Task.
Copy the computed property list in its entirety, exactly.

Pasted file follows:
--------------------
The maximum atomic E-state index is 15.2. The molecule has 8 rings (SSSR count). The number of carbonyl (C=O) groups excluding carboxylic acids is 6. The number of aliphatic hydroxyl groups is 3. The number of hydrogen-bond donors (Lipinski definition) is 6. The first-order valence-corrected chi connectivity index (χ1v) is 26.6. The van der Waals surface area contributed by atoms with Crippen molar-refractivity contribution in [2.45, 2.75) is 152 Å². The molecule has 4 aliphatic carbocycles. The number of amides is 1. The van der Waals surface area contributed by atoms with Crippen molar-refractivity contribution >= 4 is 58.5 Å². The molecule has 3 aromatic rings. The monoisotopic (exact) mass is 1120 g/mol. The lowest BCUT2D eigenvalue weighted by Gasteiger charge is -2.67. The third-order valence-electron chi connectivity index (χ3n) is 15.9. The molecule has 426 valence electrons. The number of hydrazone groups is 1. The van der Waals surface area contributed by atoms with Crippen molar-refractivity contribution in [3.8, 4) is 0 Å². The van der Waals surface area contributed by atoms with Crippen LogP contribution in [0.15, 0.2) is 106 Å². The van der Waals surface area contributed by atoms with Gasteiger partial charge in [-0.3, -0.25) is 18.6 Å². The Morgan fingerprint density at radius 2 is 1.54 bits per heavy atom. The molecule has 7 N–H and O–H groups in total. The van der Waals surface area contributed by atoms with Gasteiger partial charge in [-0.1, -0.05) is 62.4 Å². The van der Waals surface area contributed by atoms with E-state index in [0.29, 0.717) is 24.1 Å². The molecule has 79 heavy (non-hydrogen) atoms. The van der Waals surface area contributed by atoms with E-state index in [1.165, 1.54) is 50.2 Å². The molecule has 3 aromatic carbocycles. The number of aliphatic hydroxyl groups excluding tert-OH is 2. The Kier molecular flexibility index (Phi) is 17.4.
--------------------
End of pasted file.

The maximum atomic E-state index is 15.2. The molecule has 8 rings (SSSR count). The number of carbonyl (C=O) groups excluding carboxylic acids is 6. The number of aliphatic hydroxyl groups is 3. The number of hydrogen-bond donors (Lipinski definition) is 6. The first-order valence-corrected chi connectivity index (χ1v) is 26.6. The van der Waals surface area contributed by atoms with Crippen molar-refractivity contribution in [2.45, 2.75) is 152 Å². The molecule has 4 aliphatic carbocycles. The number of amides is 1. The van der Waals surface area contributed by atoms with Crippen molar-refractivity contribution >= 4 is 58.5 Å². The molecule has 3 aromatic rings. The monoisotopic (exact) mass is 1120 g/mol. The lowest BCUT2D eigenvalue weighted by Gasteiger charge is -2.67. The third-order valence-electron chi connectivity index (χ3n) is 15.9. The molecule has 426 valence electrons. The number of hydrazone groups is 1. The van der Waals surface area contributed by atoms with Crippen molar-refractivity contribution in [3.8, 4) is 0 Å². The van der Waals surface area contributed by atoms with Crippen LogP contribution in [0.15, 0.2) is 106 Å². The van der Waals surface area contributed by atoms with Gasteiger partial charge in [-0.3, -0.25) is 18.6 Å². The Morgan fingerprint density at radius 2 is 1.54 bits per heavy atom. The molecule has 7 N–H and O–H groups in total. The van der Waals surface area contributed by atoms with Gasteiger partial charge in [-0.1, -0.05) is 62.4 Å². The van der Waals surface area contributed by atoms with E-state index in [0.29, 0.717) is 24.1 Å². The molecule has 79 heavy (non-hydrogen) atoms. The van der Waals surface area contributed by atoms with E-state index in [1.165, 1.54) is 50.2 Å². The molecule has 3 aromatic carbocycles. The number of aliphatic hydroxyl groups excluding tert-OH is 2. The Kier molecular flexibility index (Phi) is 17.4.